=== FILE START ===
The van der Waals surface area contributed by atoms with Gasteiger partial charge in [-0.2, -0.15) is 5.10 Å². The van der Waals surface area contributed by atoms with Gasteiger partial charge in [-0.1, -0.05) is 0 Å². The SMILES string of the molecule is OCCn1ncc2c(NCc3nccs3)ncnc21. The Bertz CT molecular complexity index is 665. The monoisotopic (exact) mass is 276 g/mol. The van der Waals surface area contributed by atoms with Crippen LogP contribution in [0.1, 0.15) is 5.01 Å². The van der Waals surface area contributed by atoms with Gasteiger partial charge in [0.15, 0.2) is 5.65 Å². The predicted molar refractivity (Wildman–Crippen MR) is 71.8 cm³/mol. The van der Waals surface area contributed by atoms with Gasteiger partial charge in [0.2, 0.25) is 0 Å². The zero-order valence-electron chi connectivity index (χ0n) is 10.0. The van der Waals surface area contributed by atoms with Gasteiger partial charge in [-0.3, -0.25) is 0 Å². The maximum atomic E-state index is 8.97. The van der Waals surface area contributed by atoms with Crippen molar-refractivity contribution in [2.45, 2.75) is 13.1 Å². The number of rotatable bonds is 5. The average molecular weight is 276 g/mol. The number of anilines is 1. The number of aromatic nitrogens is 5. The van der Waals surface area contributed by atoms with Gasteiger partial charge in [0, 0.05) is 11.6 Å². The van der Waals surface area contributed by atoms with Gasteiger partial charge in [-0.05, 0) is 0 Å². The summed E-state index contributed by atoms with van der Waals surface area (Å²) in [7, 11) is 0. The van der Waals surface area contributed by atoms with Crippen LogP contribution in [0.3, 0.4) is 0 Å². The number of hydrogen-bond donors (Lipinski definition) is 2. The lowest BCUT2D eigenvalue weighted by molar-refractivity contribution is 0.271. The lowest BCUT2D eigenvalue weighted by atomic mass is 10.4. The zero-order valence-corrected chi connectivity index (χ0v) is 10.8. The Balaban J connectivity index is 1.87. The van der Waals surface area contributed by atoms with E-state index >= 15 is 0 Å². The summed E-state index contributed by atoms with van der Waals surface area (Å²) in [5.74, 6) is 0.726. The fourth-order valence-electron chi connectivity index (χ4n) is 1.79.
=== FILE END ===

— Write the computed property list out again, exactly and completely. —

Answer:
The van der Waals surface area contributed by atoms with Gasteiger partial charge in [-0.2, -0.15) is 5.10 Å². The van der Waals surface area contributed by atoms with Gasteiger partial charge in [-0.1, -0.05) is 0 Å². The SMILES string of the molecule is OCCn1ncc2c(NCc3nccs3)ncnc21. The Bertz CT molecular complexity index is 665. The monoisotopic (exact) mass is 276 g/mol. The van der Waals surface area contributed by atoms with Crippen LogP contribution in [0.1, 0.15) is 5.01 Å². The van der Waals surface area contributed by atoms with Gasteiger partial charge in [0.15, 0.2) is 5.65 Å². The predicted molar refractivity (Wildman–Crippen MR) is 71.8 cm³/mol. The van der Waals surface area contributed by atoms with Gasteiger partial charge in [0.2, 0.25) is 0 Å². The zero-order valence-electron chi connectivity index (χ0n) is 10.0. The van der Waals surface area contributed by atoms with Gasteiger partial charge in [-0.3, -0.25) is 0 Å². The maximum atomic E-state index is 8.97. The van der Waals surface area contributed by atoms with Crippen molar-refractivity contribution in [2.45, 2.75) is 13.1 Å². The number of rotatable bonds is 5. The average molecular weight is 276 g/mol. The number of anilines is 1. The number of aromatic nitrogens is 5. The van der Waals surface area contributed by atoms with Gasteiger partial charge in [0, 0.05) is 11.6 Å². The van der Waals surface area contributed by atoms with Gasteiger partial charge in [-0.05, 0) is 0 Å². The summed E-state index contributed by atoms with van der Waals surface area (Å²) in [7, 11) is 0. The van der Waals surface area contributed by atoms with Crippen LogP contribution in [0.3, 0.4) is 0 Å². The number of hydrogen-bond donors (Lipinski definition) is 2. The lowest BCUT2D eigenvalue weighted by molar-refractivity contribution is 0.271. The lowest BCUT2D eigenvalue weighted by atomic mass is 10.4. The zero-order valence-corrected chi connectivity index (χ0v) is 10.8. The Balaban J connectivity index is 1.87. The van der Waals surface area contributed by atoms with E-state index >= 15 is 0 Å². The summed E-state index contributed by atoms with van der Waals surface area (Å²) in [5.74, 6) is 0.726. The fourth-order valence-electron chi connectivity index (χ4n) is 1.79.